http://www.videocardbenchmark.net/gpu.php?gpu=GeForce+GT+630

IOW, I suspect that's what they're trying to sell you (or a similar spec card like it) from what I can gather (Zotac model with 4GB of memory for $135, which probably reflects a "hefty" markup over the retail price.

Look at the Value section at the bottom of that page.    That kind of card has a terrible price/performance ratio (a.k.a., "bang for the buck").

That's the type of card you'd buy if you're using an entry level (a.k.a, budget)  "off the shelf" PC with a lower wattage PSU (e.g., 350 Watt), because you need a lower power draw card that is capable of running from PCIe Bus Power without any separate power connections.

Sure... it can handle things like HD Video Playback OK (as can the GPU in latest mobile phones for that matter), and may be fine for most uses (other than gaming).

But, you've specifically mentioned gaming, video editing, etc. in previous posts; and it doesn't sound like you're going to go with a 300 Watt or 350 Watt PSU that would limit your choices to that type of video card.

So, if you really want a card that is capable of playing modern games at the higher quality settings, you'll want to *avoid* that type of card, and go with something more suitable instead (as modern games will be virtually unplayable at higher resolutions with their highest quality settings with an entry level card like that, giving you very slow frame rates compared to higher end card models).

IOW, on a very tight budget, I'd look at something like a factory overclocked GTX 650TI for gaming use (keeping in mind that it's still not going to be able to play all games at the highest quality settings, but should be OK for casual use); or even better, look at the newer GTX 650Ti Boost models (as the newer Boost models have much better specs than the original GTX 650Ti models with performance that's closer to the GTX 660).

But, the best "bang for the buck" (price/performance ratio, a.k.a., Value) in a newer model, gaming capable card would be the GTX 660.  I'd probably get one with 1.5GB or 2GB of memory for a bit of "future proofing" over the 1GB models.   Note the value section at the bottom of this page (very nice "bang for the buck"):

http://www.videocardbenchmark.net/gpu.php?gpu=GeForce+GTX+660

IOW, I'd only go with something like a GT 630 if you don't care about a card for gaming use.   It's just too slow for that purpose, even though it would be fine for HD video playback and still photo image editing.

On an *extremely* tight budget, perhaps a GTX 650 with 384 CUDA cores and 128 Bit GDDR5 could work.  But, you wouldn't be able to use the highest quality settings at higher resolutions with many games with that kind of card.   But, it would still be a *lot* better than a GT 630 or similar using 96 CUDA cores with slower GDDR3.   In any event,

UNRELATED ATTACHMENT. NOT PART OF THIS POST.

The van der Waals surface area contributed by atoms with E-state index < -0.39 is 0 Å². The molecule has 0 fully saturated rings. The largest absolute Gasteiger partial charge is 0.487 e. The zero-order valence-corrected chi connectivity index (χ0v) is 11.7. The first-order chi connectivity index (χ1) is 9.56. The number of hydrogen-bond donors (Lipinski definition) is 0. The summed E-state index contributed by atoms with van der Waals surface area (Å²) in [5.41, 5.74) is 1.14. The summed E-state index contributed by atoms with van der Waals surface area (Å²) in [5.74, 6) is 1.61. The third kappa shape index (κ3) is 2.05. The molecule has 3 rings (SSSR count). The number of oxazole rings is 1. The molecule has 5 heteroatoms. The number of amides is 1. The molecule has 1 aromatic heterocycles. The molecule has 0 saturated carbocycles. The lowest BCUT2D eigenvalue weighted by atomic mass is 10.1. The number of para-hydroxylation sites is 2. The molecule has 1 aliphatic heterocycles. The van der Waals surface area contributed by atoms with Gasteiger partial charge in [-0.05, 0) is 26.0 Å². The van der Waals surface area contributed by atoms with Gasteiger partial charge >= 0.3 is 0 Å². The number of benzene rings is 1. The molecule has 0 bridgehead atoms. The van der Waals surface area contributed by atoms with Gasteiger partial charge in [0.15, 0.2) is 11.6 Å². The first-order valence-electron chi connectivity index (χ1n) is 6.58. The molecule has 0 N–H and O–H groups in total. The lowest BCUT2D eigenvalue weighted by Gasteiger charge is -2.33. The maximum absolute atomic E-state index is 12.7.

If you really want a card for gaming, I'd move up to a GTX 650Ti at a minimum (keeping in mind that you'd still need to dial back the quality settings for use with some of the more demanding games).  But, a GTX 660 would be the preferred choice for gaming purposes at higher resolutions (as it gives you a much better price/performance ratio compared to the lower end card models).

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JimC
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Bumping this post again.

I am now confusing about many GPU options, GTX 660, GTX 660 Ti, GTX 670, even that 660 and 670 have many models, so i am really not sure which one i choose?!!!

Also i am thinking about 2 GPUs vs. 1 GPU, do you think let's say 2 GTX 650 is performing for me better than say GTX 670? i see that 660 is a middle road, i can go with 680 as maximum but maybe that is too much, 690 is just a dream and i will not buy it even it get the highest points, so i am between 660 and 670, and that 680 has only about 5-10% of choice.

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Leon Obers
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Re: An updated NEWS
In reply to Tareq Abdulla, Apr 25, 2013

Tareq Abdulla wrote:

I may do it once rather than upgrade to 16GB then to 32GB later, so from this link, which one you want to choose?

http://www.newegg.com/Product/Productcompare.aspx?Submit=ENE&N=100007611%20600006127%20600083963&IsNodeId=1&page=2&bop=And&CompareItemList=147%7C20-231-610%5E20-231-610-TS%2C20-233-232%5E20-233-232-TS%2C20-233-368%5E20-233-368-TS%2C20-233-303%5E20-233-303-TS%2C20-233-229%5E20-233-229-TS&percm=20-233-303%3A%24%24%24%24%24%24%24%3B20-233-229%3A%24%24%24%24%24%24%24

Depends to the model and space of a CPU cooler installed on the motherboard and the layout of the motherboard. The high model memory heat-sinks as from two CORSAIR Vengeance types (the black ones) mostly come into conflict to the wide spread dimensions of a CPU cooler heatsink / fan. Even the more low profile CORSAIR Dominator, it could be that you have to take off a small tile of the upper part of the heatsink. (In past I have seen images of it, for mounting properly).